Rich Commentary

A blog where Richardson leaders present valued topics
April 12, 2016

Support our children and teachers: vote to equip excellence in our schools

The $437.1 million bond proposal is absolutely necessary to keep RISD among the best in the area and provide tools and facilities to meet the demands of producing an exceptional 21st century workforce. If the bond proposal passes, the district’s tax levy would remain the third lowest in Dallas and Collin counties.


Looking Ahead in 2016

By Ken Hutchenrider, Chairman of the Board for the Richardson Chamber of Commerce, and President of Methodist Richardson Medical Center

What challenges and opportunities do you anticipate for local businesses in 2016?

Ken Hutchenrider 5x7Richardson continues to benefit from continued growth and unceasing announcements of businesses moving into the area. With our Richardson Economic Development Partnership’s (REDP) work with the City of Richardson, more than 6000 jobs were retained or added to the Richardson work force in 2015 alone. More daytime workers are coming to our city, and smaller service-oriented businesses will benefit from higher demand. From my day job at the hospital, part of the reason we’ve expanded and relocated our services is the larger number of people to help. The hospital recently opened a new inpatient wing with 25 additional beds. We are already operating more than three years ahead of our expected growth plan, so I’m happy that Methodist Richardson is growing right along with our communities to better serve them.

I know from what I’ve heard from the community during the recent election that there are some concerns about transportation, specifically the heavy congestion on Central Expressway. Richardson is committed to working with the Texas Department of Transportation, as we are the second largest employment center in the Dallas area.  Richardson is strategically located with access to four major highways, as well as bus and light rail service. The passage of the recent bond election shows we’re investing in the City’s infrastructure for the future safety and enjoyment of citizens and businesses alike.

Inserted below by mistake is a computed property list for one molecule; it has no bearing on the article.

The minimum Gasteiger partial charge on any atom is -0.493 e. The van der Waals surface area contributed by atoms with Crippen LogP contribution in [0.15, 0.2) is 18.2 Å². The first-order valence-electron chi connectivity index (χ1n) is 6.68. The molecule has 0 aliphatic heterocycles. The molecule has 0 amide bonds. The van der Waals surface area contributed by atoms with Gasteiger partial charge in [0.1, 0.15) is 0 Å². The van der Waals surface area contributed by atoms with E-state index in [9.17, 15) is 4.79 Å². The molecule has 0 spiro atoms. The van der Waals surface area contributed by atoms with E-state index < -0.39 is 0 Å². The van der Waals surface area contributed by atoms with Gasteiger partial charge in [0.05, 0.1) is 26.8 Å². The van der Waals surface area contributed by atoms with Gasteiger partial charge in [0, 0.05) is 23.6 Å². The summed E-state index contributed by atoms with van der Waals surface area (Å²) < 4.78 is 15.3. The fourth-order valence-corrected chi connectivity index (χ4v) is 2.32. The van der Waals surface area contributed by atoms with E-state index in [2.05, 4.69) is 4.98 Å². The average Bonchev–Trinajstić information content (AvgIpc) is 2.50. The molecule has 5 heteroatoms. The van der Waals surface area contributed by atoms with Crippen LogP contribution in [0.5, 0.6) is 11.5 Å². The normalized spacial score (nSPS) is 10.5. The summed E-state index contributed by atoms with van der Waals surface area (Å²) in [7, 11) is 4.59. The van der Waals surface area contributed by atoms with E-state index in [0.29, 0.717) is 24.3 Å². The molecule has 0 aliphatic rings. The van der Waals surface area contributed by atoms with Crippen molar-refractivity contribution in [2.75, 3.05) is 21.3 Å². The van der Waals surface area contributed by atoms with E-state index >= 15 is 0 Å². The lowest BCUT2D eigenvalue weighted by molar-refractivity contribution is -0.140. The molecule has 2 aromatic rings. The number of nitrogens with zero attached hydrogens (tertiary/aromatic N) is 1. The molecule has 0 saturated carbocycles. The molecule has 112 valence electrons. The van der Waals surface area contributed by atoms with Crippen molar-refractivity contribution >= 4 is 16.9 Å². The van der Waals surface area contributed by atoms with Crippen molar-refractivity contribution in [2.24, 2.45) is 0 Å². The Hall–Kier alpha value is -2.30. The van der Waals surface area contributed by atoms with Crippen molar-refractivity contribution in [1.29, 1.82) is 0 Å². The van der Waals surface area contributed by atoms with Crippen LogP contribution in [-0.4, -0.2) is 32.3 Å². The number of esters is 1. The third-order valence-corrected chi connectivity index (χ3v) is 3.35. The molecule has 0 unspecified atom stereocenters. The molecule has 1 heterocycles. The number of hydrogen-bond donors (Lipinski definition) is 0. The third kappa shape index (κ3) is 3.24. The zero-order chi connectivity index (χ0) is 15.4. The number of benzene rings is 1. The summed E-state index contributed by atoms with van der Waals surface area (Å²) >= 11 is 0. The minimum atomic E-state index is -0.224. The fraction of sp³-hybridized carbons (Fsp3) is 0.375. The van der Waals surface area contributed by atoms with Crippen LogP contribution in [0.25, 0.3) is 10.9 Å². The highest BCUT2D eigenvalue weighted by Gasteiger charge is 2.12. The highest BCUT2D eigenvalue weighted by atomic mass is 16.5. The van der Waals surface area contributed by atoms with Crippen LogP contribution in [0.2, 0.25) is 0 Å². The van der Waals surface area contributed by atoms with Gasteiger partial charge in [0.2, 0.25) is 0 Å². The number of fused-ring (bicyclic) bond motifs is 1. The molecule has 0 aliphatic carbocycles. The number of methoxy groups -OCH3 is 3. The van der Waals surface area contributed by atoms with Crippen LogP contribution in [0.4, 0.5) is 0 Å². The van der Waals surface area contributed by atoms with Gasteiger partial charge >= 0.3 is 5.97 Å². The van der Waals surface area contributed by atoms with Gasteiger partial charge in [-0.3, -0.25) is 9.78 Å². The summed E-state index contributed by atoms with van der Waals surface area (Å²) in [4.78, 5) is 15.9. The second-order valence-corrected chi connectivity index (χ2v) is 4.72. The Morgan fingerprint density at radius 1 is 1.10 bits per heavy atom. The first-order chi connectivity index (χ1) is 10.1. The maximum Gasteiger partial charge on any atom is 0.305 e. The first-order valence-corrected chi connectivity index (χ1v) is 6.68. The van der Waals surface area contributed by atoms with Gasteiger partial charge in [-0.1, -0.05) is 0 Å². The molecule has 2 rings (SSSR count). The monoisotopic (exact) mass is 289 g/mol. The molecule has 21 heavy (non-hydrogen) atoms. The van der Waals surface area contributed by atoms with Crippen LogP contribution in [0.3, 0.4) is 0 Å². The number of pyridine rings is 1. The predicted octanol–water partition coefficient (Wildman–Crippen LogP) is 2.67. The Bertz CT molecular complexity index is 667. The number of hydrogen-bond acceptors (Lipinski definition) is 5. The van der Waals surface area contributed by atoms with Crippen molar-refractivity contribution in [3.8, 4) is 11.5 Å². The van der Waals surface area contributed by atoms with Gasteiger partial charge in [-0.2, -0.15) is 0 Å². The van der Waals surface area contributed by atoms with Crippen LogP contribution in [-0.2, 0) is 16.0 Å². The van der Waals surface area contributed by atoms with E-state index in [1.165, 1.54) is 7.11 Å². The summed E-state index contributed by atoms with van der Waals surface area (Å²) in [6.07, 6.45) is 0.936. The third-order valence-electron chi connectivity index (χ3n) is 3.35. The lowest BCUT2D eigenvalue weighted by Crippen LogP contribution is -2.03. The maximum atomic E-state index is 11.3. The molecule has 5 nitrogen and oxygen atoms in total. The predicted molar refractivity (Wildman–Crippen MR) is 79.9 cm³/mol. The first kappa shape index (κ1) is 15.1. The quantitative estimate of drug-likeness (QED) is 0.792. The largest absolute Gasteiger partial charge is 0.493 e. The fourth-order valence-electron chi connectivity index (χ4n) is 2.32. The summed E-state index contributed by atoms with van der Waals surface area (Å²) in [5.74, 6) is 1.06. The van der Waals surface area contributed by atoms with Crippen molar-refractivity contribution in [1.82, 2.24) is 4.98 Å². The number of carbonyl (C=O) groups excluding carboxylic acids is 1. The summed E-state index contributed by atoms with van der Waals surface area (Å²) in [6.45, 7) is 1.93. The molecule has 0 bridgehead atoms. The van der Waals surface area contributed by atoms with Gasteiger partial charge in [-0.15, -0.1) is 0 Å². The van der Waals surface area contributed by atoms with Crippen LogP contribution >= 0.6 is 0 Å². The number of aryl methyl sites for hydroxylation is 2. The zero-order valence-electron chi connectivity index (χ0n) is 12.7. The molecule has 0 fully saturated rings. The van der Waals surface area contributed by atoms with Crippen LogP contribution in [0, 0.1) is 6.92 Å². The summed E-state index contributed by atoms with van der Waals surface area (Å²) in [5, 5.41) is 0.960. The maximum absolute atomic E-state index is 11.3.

What are your expectations for the economy, both locally and nationally?

Again, our local economy is strong. DFW was recently named one of the TOP TEN ECONOMIES IN THE COUNTRY. There isn’t anywhere else I’d rather be, considering the intentional planning being done by all of our community’s leaders. We’re attracting an educated and affluent workforce that is used to spending money on a variety of items. That discretionary income is going to spread to all of our businesses.

What are the most important things local businesses will need to do to succeed in the New Year?

I’d be remiss if I didn’t say ‘Join the Chamber!’ to continue investing in a successful program of growth for the future. Beyond all the work we do attracting new businesses throughout the US and internationally, we connect local businesses with each other to share contacts, knowledge and resources. We have a variety of methods for small businesses to promote their products and services as well. I’d also highly recommend investing in the young talent flooding Richardson with students looking for experience in building their careers. The University of Texas at Dallas, Richland College and even our local high schools all have programs to match qualified students with business needs at little or no cost. Training for current employees can also be hugely valuable. Richland College has a corporate training program, through the Skills Development Fund Grant from the Texas Workforce Commission, and can assist with on-site job training.